Samba - Setting up the fileshare
- First things first, add
samba to your USE flags in
- Now copy the example configuration to the live configuration
cp smb.conf.example smb.conf
We can now edit this
smb.conf file to suit our needs.
- Change the workgroup name to your workgroup name previously specified, and change map to guest to the value
hosts allow, you should add the IP addressees of any clients on your network, the box's own IP, and the loopback IP of the box
(with only the first octal, i.e.
127. only). This will allow only these IP addresses access to the samba shares. For added security, add
hosts deny = 0.0.0.0/0.
- Ensure that
encrypt passwords is set to
- Now to edit the share definitions. Under
[homes], change the code to take the following form:
comment = Home Directories
path = <path_to_share>
valid users = <user1> <user2>
browseable = yes
writeable = yes
public = no
- Finally, comment out any references to printer sharing (we won't be using this on the box).
- Now in order to be able to add a samba user so that they can have access to the shares on the box, they must first have a user account on the box
itself. So do
useradd -G users -s /bin/false -p <new_password> <username>. This should be done for all of the users which will
be connected via samba.
- Next we need to add samba accounts using
smbpasswd. First ensure that the following directory exists:
/etc/samba/private/. Now execute the following command for each user in the system:
<username>. You will then be prompted for a password. Make sure that the usernames for samba and the box itself match, otherwise this
operation will fail.
- According to the gentoo samba how to, it is worth changing the hosts line in
hosts: files dns wins
so that NetBIOS can easily find Windows systems.
- Samba should now be ready to start, so type:
- To test if we can get a connection to the file store,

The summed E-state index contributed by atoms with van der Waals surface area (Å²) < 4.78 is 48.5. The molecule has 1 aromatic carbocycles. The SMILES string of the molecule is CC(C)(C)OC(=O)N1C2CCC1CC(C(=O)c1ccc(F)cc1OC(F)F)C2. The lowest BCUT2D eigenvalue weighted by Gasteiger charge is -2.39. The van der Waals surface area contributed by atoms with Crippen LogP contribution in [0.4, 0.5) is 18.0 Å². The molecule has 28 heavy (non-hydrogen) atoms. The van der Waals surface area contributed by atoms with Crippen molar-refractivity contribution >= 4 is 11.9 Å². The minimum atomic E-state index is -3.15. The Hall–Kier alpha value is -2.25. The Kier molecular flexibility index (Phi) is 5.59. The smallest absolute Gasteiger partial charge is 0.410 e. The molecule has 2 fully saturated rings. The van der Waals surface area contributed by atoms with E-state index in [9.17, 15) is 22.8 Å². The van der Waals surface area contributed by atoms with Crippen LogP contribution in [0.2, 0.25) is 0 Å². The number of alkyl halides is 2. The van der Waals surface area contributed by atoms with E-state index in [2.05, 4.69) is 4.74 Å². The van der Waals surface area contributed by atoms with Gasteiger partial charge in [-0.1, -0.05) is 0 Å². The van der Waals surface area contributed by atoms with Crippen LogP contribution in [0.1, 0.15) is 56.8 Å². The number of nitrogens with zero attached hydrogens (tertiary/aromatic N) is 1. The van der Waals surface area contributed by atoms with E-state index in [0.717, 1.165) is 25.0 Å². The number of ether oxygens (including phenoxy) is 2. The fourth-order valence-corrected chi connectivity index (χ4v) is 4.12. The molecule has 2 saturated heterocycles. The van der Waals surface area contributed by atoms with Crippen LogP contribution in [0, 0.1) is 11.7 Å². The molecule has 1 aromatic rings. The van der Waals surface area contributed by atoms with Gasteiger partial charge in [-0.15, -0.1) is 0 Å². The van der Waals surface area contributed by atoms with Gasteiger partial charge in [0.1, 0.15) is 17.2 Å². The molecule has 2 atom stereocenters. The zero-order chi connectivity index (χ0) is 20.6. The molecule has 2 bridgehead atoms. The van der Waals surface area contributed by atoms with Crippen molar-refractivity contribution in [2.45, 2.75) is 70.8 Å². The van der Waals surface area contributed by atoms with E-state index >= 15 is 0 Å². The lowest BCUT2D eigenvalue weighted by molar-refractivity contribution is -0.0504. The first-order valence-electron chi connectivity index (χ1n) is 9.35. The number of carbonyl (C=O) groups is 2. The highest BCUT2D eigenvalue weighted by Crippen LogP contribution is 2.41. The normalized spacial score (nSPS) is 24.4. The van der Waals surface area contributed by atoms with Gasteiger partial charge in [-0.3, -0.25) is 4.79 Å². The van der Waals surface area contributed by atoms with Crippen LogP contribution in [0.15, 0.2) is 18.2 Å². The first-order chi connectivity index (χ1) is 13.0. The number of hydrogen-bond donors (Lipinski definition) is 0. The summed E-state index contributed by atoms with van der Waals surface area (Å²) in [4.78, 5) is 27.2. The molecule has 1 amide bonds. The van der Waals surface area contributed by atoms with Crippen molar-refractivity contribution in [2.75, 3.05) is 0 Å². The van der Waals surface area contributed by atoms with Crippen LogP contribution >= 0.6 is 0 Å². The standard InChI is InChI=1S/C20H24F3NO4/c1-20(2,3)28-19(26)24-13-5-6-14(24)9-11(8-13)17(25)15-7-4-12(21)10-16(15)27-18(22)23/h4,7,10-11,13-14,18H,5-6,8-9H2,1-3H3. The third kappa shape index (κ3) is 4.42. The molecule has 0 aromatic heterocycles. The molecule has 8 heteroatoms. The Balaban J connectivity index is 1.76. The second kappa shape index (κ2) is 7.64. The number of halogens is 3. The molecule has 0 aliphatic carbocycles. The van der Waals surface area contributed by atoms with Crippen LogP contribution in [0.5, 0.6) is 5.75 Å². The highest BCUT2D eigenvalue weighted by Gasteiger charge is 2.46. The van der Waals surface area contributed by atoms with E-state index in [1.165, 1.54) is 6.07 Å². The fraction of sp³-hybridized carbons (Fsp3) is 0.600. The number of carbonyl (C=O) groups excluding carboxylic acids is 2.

emerge samba on the client and run
smbclient //<box_machine_name>/<share_folder_name> -U <username>. Use this just like an ftp connection,
and try to download and upload files to test that it works.
- Now we can make the samba share accessible as a network folder using mount. However, we first need to ensure that the kernel supports
the samba filesystem, so check and recompile your kernel as necessary with the following option selected:
File systems -->
Network File Systems -->
SMB file system support (to mount Windows shares etc.)
- Boot with this new kernel (if necessary) and create the directory
/mnt/mythbox/. Then use the following to mount the samba share:
mount -t smbfs -o username=<username>,password=<password> //<hostname>/<share_folder_name> /mnt/mythbox/
- Make samba start upon boot using:
rc-update add samba default.
- Job done!
- I get messages in the log file saying that samba cannot change to the shared directory, or that the shared directory doesn't exist!
Ensure that the directory that you want to share has the permissions set correctly. The directory should belong to the group
and the directory should be readable/writable/executable by this group. Also, all the parent directories up the tree also need these
Alternatively - setting up an FTP daemon
After using samba, I have found that it can be a little flakey when transfering
large files over. Hence, you may choose to use samba for streaming MP3's, while
opting for FTP to transfer video files. Here's how.
- Copy the configuration file
- Login using your normal mythtv username and password!